I love Spring. It’s my favorite season. Unfortunately in Southern Oregon, Spring only lasts about 2-1/2 days. It rains off and on all winter, then sometime around March you get that perfect day when the sun comes out and the pink and white flower blossoms are covering all the fruit trees. The next day seems like another beautiful day, but a storm will arrive in the afternoon and blow all the blooms off the trees. Then in late May you’ll get one additional beautiful 70-degree day, then BAM it’s 300 degrees until September.
When I was a kid I couldn’t wait until Spring. I liked all of the seasons, but Spring meant you could ride your bike again. And let’s face it; bike riding is the best thing in the world to happen to children. I remember getting my first real bike. It was Christmas morning, and I was seven years old. We ran out into the living room and there were three beautiful bikes lined up in front of the monstrous stereo … well, two bikes for me and Tracy and a tricycle for Coleen. Melissa was still a baby, so I think there was a Baby Drowsy sitting there for her.
I couldn’t believe it — a shiny new blue Schwinn with a short sissy bar and a sparkling silver banana seat. Of course it had training wheels on it, which, big chicken that I was, got lots of use for the first few months. Once I was ready, or actually, once my Dad convinced me I was ready, he took those training wheels off and he took me and the bike across the street to the church parking lot. I remember it was a nice sunny day and my sisters and Randy, my next-door neighbor and best friend, were in tow. Dad gave me all the pointers on how to keep my balance and steer the handle bars. Then he held on to that sissy bar while I peddled and peddled all over the parking lot. Before I knew it, he had let go and I was riding on my own! Of course, once I realized he had let go, I froze and held the handle bars stiff so that I was going around and around in a circle. He kept yelling, “Turn! Turn!” And I’m pretty sure I remember lots of laughing from my audience. But I gathered up my courage and turned the handle bars just a bit until I was riding in a straight line. He had created a monster. I was hooked.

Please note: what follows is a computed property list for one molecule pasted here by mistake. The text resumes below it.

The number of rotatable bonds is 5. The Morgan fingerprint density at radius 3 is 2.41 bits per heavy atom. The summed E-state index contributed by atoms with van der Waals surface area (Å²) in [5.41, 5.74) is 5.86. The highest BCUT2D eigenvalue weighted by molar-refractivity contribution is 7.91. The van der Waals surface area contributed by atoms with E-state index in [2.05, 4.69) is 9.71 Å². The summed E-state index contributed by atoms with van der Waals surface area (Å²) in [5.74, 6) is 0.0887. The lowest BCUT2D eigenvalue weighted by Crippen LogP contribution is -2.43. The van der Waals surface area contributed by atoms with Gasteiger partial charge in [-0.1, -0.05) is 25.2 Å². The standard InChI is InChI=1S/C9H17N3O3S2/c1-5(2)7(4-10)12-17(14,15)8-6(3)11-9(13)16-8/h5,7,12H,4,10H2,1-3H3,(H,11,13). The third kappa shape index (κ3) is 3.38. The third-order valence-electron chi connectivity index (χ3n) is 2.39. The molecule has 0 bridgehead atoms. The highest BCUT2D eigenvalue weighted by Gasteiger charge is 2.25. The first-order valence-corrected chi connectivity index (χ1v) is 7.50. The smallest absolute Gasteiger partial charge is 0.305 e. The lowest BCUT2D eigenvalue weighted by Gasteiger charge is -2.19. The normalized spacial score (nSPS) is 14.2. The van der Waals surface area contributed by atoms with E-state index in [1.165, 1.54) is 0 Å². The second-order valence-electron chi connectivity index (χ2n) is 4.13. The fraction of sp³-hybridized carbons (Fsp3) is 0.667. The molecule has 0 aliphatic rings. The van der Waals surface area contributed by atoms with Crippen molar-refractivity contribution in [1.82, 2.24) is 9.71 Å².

Me, Tracy and Randy would ride our bikes every chance we got. We’d ride around the church parking lot every day after school and every weekend. We’d take turns speeding down the church sidewalk so we could slam on the brakes and leave huge skid marks at the church’s entrance. Then we’d giggle quietly, yet proudly, as we walked over the skid marks on our way into Sunday school.
Sometimes we’d attach playing cards to our bikes so they’d rub on the spokes and sound cool when we rode around. It was pretty stupid. What’s more stupid is that Randy and I came up with this fancy business idea. We took our old tricycles, dismantled them, and rebuilt them in to low-rider tricycles. We thought we were on to something and would make a million dollars. Who in their right mind wouldn’t want one of these fancy machines fabricated by a seven-year-old? We made signs and sat out on my front lawn. One sign sat next to a regular tricycle that read “From This…” and the other sign sat next to a customized low-rider tricycle that said “To This!” Yeah, we sat out there all day from dawn to dusk without one customer.
Randy was a show-off because he had an AM bike radio on his handle bars. He thought he was so cool with that thing. But at least I could listen to “Knock Three Times” by Tony Orlando & Dawn and other smash hits while we were riding around. We all had cool STP stickers on our front fenders. I don’t remember where those stickers came from, but they were like gold. All the cool boys in the neighborhood had one on their bike, so it meant we were also cool. Um, well Tracy was cool; I was the runt dork who liked to ride around with her.
Speaking of stickers, there were these totally cool collectible stickers in the ‘70s with bubble gum inside. Those stickers were called “Wacky Packages.” Kids would save their tooth fairy money, turn in cola bottles or whatever it took to buy those stickers at the local five and dime. Wacky Packages were crazy trading stickers similar to baseball cards that poked fun at consumer products of the day. We couldn’t get enough of them. They were ridiculous, disgusting and awesome all at the same time. We’d stick them all over our bike fenders, books, dresser mirrors and toys. Well, I didn’t put them on my bike, cuz I didn’t want to ruin the beautifulness of my Schwinn … and the magnificence of my STP sticker.
Here’s a sampling of Wacky Package stickers:
Gotta take care of those teeth:
A little afternoon refreshment for the youngins:
And last, but certainly not least, the parody of the all-important Heinz Ketchup:
Yeah, I still have a bike. She’s a purple beach cruiser named Dottie. She’s named after Pee Wee Herman’s girlfriend in “Pee Wee’s Big Adventure.” I got her in Long Beach and used to cruise her around Venice Beach and Santa Monica before we moved to Oregon. Now she gets to cruise around the neighborhood park every once in a while. And it’s still fun.